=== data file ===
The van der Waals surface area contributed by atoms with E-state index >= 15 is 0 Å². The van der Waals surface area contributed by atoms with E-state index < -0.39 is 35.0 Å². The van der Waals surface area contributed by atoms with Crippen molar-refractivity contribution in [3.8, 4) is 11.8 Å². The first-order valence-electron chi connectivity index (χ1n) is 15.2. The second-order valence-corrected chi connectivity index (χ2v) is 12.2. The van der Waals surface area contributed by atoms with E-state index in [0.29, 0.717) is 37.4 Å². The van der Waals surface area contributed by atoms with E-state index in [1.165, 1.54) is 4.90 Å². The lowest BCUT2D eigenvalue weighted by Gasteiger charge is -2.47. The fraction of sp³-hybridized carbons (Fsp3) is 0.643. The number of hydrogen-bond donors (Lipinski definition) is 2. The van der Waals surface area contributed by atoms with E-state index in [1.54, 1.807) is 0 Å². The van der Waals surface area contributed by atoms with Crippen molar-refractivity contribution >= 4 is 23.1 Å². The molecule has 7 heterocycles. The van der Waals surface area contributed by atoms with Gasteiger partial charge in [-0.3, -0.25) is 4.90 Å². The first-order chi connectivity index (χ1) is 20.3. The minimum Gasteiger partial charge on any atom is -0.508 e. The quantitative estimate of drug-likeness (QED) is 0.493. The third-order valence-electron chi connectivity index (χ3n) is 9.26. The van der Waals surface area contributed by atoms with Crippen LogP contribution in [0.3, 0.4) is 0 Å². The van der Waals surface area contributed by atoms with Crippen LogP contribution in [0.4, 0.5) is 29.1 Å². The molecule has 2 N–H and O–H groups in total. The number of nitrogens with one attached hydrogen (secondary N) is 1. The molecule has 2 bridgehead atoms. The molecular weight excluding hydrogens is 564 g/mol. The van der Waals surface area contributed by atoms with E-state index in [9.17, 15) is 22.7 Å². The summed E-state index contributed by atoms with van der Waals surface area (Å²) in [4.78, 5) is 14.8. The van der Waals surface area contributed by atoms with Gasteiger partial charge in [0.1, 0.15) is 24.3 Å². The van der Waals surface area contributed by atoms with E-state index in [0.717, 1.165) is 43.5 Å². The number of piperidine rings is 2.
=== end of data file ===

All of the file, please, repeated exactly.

The van der Waals surface area contributed by atoms with E-state index >= 15 is 0 Å². The van der Waals surface area contributed by atoms with E-state index < -0.39 is 35.0 Å². The van der Waals surface area contributed by atoms with Crippen molar-refractivity contribution in [3.8, 4) is 11.8 Å². The first-order valence-electron chi connectivity index (χ1n) is 15.2. The second-order valence-corrected chi connectivity index (χ2v) is 12.2. The van der Waals surface area contributed by atoms with E-state index in [0.29, 0.717) is 37.4 Å². The van der Waals surface area contributed by atoms with E-state index in [1.165, 1.54) is 4.90 Å². The lowest BCUT2D eigenvalue weighted by Gasteiger charge is -2.47. The fraction of sp³-hybridized carbons (Fsp3) is 0.643. The number of hydrogen-bond donors (Lipinski definition) is 2. The van der Waals surface area contributed by atoms with E-state index in [1.54, 1.807) is 0 Å². The van der Waals surface area contributed by atoms with Crippen molar-refractivity contribution >= 4 is 23.1 Å². The molecule has 7 heterocycles. The van der Waals surface area contributed by atoms with Gasteiger partial charge in [-0.3, -0.25) is 4.90 Å². The first-order chi connectivity index (χ1) is 20.3. The minimum Gasteiger partial charge on any atom is -0.508 e. The quantitative estimate of drug-likeness (QED) is 0.493. The third-order valence-electron chi connectivity index (χ3n) is 9.26. The van der Waals surface area contributed by atoms with Crippen LogP contribution in [0.3, 0.4) is 0 Å². The van der Waals surface area contributed by atoms with Crippen LogP contribution in [0.4, 0.5) is 29.1 Å². The molecule has 2 N–H and O–H groups in total. The number of nitrogens with one attached hydrogen (secondary N) is 1. The molecule has 2 bridgehead atoms. The molecular weight excluding hydrogens is 564 g/mol. The van der Waals surface area contributed by atoms with E-state index in [9.17, 15) is 22.7 Å². The summed E-state index contributed by atoms with van der Waals surface area (Å²) in [4.78, 5) is 14.8. The van der Waals surface area contributed by atoms with Gasteiger partial charge in [0.1, 0.15) is 24.3 Å². The van der Waals surface area contributed by atoms with E-state index in [0.717, 1.165) is 43.5 Å². The number of piperidine rings is 2.